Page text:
The next day, my wife opted to paint, with her supplies brought from home, a portrait of the Basin’s profile back at the cottage. I decided to experience the hidden environment of the Rio Grande Village Nature Trail. The campground entrance was closed for the summer, so I parked at the nearby amphitheater and walked to campsite 18, at the entrance to the trail. From there, it’s only a short distance on level ground to a 100-yard, wheelchair-accessible boardwalk that guides visitors through rustling stands of river cane on either side. During the heat of this day, colorful dragonflies darted back and forth. Sitting on a bench, I closed my eyes and was calmed by the whoosh of wind through the plant life surrounding me, accompanied by bird calls welcoming me to this secluded spot.
The road back to the cottage took me by Dugout Wells, a meeting place and onetime school in the early 1900s. The creaky but still water-producing windmill and large cottonwoods continue to stand guard. Newer additions include picnic tables and a half-mile Chihuahuan desert trail. While the unpaved trail is not wheelchair accessible, the relatively level gravel path provides a view of the flora that thrives here. It’s best to experience it in the morning or evening, rather than in the heat of the day. All visitors can relax at the tables to listen to the sounds of wildlife drawn to this little oasis.
The park’s Fossil Discovery Exhibit is a must-see. It was completed only four years ago, just a few miles up the road from Panther Junction. The fully accessible, shaded exhibit and picnic area display fossils from prehistoric times, many unearthed in the Big Bend area. I learned of the different creatures that thrived during the times when Big Bend was a shallow sea, then a coastal plain, a forested region, and its current arid environment. The display also includes a “Gallery of Giants,” featuring a skull of a 39-foot crocodile and—suspended overhead—a skeleton of the largest flying creature that ever lived, the Quetzalcoatlus, Aztec for “feathered serpent god.”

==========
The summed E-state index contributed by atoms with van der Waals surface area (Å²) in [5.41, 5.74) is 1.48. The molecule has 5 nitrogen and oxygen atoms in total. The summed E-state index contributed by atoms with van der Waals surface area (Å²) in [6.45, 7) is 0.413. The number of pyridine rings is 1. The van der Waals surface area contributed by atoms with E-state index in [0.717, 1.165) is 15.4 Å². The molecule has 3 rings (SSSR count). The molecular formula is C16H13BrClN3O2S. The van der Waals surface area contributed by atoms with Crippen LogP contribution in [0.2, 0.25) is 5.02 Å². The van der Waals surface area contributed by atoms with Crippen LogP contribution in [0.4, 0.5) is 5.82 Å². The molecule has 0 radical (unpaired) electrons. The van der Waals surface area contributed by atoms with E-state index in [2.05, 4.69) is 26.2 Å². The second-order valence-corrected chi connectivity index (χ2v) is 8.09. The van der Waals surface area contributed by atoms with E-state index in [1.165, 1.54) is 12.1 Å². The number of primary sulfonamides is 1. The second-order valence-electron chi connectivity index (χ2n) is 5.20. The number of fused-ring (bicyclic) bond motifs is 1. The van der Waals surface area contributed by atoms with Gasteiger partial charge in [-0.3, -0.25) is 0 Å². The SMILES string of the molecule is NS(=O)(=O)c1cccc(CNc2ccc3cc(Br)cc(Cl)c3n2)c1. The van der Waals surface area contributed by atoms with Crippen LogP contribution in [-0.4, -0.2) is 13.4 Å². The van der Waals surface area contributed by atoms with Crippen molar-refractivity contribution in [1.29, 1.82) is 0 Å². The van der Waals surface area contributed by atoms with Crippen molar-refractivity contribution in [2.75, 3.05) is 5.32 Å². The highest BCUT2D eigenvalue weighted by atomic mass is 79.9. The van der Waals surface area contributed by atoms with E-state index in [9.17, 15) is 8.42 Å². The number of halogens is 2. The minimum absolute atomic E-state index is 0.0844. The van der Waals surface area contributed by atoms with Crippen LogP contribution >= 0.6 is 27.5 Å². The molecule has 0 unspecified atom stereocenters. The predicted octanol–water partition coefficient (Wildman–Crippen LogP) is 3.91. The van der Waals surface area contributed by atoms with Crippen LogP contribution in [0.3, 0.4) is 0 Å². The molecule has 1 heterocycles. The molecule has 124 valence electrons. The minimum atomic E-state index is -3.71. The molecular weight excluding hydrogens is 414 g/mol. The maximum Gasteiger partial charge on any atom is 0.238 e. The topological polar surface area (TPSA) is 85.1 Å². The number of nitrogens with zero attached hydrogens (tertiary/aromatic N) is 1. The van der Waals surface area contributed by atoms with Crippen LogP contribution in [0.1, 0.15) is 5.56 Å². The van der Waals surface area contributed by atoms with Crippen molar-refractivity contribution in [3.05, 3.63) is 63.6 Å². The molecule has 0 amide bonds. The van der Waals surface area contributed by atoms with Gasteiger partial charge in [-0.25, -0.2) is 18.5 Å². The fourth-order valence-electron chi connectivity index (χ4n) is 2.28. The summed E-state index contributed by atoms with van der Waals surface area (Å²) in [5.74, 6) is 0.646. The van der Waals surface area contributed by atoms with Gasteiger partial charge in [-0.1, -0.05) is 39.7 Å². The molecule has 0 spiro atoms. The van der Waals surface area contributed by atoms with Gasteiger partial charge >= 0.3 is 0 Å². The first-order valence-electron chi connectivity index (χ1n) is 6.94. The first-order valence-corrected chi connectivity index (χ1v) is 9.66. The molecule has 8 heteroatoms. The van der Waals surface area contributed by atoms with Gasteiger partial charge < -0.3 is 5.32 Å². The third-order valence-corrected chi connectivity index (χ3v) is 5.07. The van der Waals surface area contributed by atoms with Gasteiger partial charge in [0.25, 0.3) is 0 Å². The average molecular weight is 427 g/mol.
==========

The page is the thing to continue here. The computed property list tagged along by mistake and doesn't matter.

My trip back in time created quite an appetite, so I returned to the cottage to devour my prey—the juicy pork chop with chimichurri sauce delivered by the Chisos Mountains Lodge restaurant. For restaurant meals, the lodge is the only option in the park. Fortunately, tasty lunches and dinners are available during the week for either pickup or delivery. Beyond pork chops, entrées include rib-eyes, salmon, burgers, salads, and other fare satisfying most diets.